Time Challenge

I set myself a challenge this morning. How many cycling infractions could I spot on my 7 minute walk from the bus to the office? It’s often said, fairly I think, that most cyclists are law abiding so I was interested to see, on an average morning walk during which I’ll probably encounter around 40 cyclists, how many displayed illegal or dangerous behaviour.

Minute 1 – off the bus and immediately a cycle swerves onto the pavement in front of me. Not especially dangerous – we were both looking where we were going. Possibly nothing to get aerated about but still not legal (and the one I saw the day before where a bike swooped in front of a bus, missing it by inches and mounting the kerb at speed, scattering pedestrians, was much worse).


Minute 2 – a spot more pavement riding from someone down a side street. Again not especially bothersome but why do it? It was quiet on the road and there was no reason I could see to be on the footway.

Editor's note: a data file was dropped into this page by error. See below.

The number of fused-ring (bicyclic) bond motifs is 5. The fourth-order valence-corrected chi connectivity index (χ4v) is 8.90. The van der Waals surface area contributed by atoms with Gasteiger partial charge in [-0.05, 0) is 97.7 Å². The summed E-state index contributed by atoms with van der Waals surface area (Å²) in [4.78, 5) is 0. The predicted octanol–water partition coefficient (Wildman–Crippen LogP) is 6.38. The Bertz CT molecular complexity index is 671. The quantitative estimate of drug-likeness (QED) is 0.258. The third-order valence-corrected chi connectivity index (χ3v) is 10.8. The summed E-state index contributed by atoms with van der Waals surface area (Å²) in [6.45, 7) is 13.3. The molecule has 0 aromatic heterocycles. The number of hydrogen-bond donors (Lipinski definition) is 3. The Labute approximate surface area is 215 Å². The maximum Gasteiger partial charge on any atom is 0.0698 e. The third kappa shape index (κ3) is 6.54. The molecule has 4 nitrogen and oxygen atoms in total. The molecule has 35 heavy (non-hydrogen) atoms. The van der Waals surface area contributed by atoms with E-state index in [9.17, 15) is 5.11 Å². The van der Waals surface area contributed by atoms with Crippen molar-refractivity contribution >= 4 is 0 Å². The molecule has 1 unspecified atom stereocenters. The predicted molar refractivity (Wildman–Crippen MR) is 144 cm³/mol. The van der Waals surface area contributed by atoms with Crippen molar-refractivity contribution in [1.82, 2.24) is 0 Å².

Minute 3 – uneventful.

Minute 4 – extraordinary. Never seen this before. Someone on a Boris bike riding along the central reseveration before dapping out into traffic at an acute angle and at speed. Also one of the speediest red light jumpers I have ever seen barrels across a junction.


Minute 5 – at a busy junction I see a group of cyclists queueing absolutely correctly behind the line and then moving off when the lights go green. By contrast, two have crossed over the crossing and are in ‘no man’s land’ between the other side of the crossing and the yellow cross hatches. Instead of waiting for the lights they shoot across on red the minute they see a gap. Unfortuantely a cyclist is coming the other way on green and there is a moment where distaster looks iminent when they have to swerve around each other. Luckily there’s no contact.


Minute 6 – uneventful (and I’m distracted by getting coffee).

Minute 7 – a couple of cyclists are a bit lairy on the pedestrian crossing outside the office, bombing over when there are pedestrians already crossing but that’s pretty much par for the course (although it shouldn’t be of course).

So. It’s a fairly significant rate of transgression. Out of an estimated 40 cyclists, I see 8 – or 20% doing things which could potentially be seen as anti-social, two that were obviously reckless and one that caused a very near miss.


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